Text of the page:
accorded to the evidence. Sterling Smokeless Coal Co. v.
Akers, 131 F.3d 438, 439-40 (4th Cir. 1997).
making a disability determination, the Commissioner uses a
five-step evaluation process. The Commissioner asks,
sequentially, whether the claimant: (1) is engaged in
substantial gainful activity; (2) has a severe impairment;
(3) has an impairment that meets or equals the requirements
of an impairment listed in 20 C.F.R. Part 404, Subpart P,
App. 1; (4) can perform the requirements of past work; and,
if not, (5) based on the claimant's age, work experience,
and residual functional capacity can adjust to other work
that exists in significant numbers in the national economy.
See 20 C.F.R. § 404.1520; Albright v.
Comm'r of Soc. Sec. Admin., 174 F.3d 473, 475 n.2
(4th Cir. 1999). The burden of proof and production during
the first four steps of the inquiry rests on the claimant.
Pass v. Chater, 65 F.3d 1200, 1203 (4th. Cir. 1995).
At the fifth step, the burden shifts to the Commissioner to
show that other work exists in the national economy that the
claimant can perform. Id.
the five-step, sequential evaluation process, the ALJ found
Plaintiff “not disabled” as defined in the Social
Security Act. At step one, the ALJ found Plaintiff had not
engaged in substantial gainful employment since April 30,
2010, and that he meets the insured status requirements
through December 31, 2016. (R. 16.) Next, the ALJ determined
Plaintiff had the following severe impairments:
“post-traumatic stress disorder (PTSD), obesity,
coronary artery disease with stenting, degenerative disc
disease, forearm fracture with bilateral cubital tunnel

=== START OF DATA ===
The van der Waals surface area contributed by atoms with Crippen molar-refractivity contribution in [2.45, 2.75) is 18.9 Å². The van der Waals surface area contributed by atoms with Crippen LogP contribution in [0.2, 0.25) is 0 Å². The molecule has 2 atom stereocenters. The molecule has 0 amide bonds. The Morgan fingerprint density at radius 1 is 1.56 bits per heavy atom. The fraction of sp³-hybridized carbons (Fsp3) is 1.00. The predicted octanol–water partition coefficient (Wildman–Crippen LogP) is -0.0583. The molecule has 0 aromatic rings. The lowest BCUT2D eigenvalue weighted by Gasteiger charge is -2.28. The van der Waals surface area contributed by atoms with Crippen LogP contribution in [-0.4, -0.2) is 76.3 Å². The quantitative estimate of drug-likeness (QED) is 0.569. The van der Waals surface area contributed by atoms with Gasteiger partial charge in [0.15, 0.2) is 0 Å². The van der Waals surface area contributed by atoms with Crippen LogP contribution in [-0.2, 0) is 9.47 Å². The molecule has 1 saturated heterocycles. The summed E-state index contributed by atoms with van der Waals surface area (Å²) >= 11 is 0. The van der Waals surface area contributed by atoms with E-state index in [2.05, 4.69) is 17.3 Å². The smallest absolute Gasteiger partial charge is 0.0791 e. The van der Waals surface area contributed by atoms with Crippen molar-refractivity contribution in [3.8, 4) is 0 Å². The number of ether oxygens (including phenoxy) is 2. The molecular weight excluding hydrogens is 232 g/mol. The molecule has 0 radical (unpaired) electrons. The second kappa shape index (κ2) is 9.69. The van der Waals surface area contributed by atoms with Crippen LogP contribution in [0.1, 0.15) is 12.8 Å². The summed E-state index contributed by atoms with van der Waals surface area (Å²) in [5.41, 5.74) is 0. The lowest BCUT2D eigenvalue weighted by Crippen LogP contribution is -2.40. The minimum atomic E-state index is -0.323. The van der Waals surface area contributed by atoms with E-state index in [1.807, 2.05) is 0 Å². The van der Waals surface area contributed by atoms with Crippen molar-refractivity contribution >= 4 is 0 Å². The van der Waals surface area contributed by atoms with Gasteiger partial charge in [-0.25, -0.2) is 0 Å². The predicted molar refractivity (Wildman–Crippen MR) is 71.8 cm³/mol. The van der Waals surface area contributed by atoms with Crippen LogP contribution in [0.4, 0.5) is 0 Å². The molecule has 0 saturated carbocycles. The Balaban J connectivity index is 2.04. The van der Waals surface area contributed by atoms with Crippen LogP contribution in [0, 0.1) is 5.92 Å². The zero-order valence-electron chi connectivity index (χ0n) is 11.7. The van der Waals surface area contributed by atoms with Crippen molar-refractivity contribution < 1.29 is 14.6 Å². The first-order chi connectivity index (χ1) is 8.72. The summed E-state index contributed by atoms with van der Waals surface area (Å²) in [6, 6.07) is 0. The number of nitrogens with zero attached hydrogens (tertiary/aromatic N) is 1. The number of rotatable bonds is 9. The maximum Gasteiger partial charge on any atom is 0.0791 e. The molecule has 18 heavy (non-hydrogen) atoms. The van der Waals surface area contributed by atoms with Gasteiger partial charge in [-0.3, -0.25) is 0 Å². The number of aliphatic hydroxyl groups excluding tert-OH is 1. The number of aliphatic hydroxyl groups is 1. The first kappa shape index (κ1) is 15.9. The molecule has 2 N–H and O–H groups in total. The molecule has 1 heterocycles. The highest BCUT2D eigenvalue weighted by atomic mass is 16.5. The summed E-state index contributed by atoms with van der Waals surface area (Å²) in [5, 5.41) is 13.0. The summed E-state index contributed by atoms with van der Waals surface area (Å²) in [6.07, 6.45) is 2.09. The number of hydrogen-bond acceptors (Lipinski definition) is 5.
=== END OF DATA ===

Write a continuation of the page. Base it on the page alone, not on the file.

syndrome and headaches.” (Id.) The ALJ did not
identify any non-severe impairments. (Id.) However,
at step three, the ALJ concluded that Plaintiff's
impairments were not severe enough, either individually or in
combination, to meet or medically equal one of the listed
impairments in 20 C.F.R. Part 404, Subpart P, Appendix 1.
to proceeding to step four, the ALJ assessed Plaintiff's
residual functional capacity (“RFC”) and found
that Plaintiff had
the residual functional capacity to perform light work as
defined in 20 CFR 404.1567(b) and 416.967(b) except he must
avoid overhead reaching; he could frequently but not
continuously handle and finger; he must change position from
sitting to standing every 40 minutes; he is limited to
performing simple, routine and repetitive type tasks; and he
could have occasional interaction with co-workers,
supervisors and the public.
(R. 18.) In making this assessment, the ALJ found
Plaintiff's statements about the severity of his
symptoms, and statements made by his sister in a Third Party
Function Report, not fully credible. (R. 19.) At step four,
the ALJ concluded Plaintiff could not perform any past
relevant work. (R. 22.) At step five, the ALJ determined that
Plaintiff could make “a successful adjustment to other
work that exists in significant numbers in the national
economy” and listed electronics worker, remnant sorter,
and agricultural produce sorter as potential occupations. (R.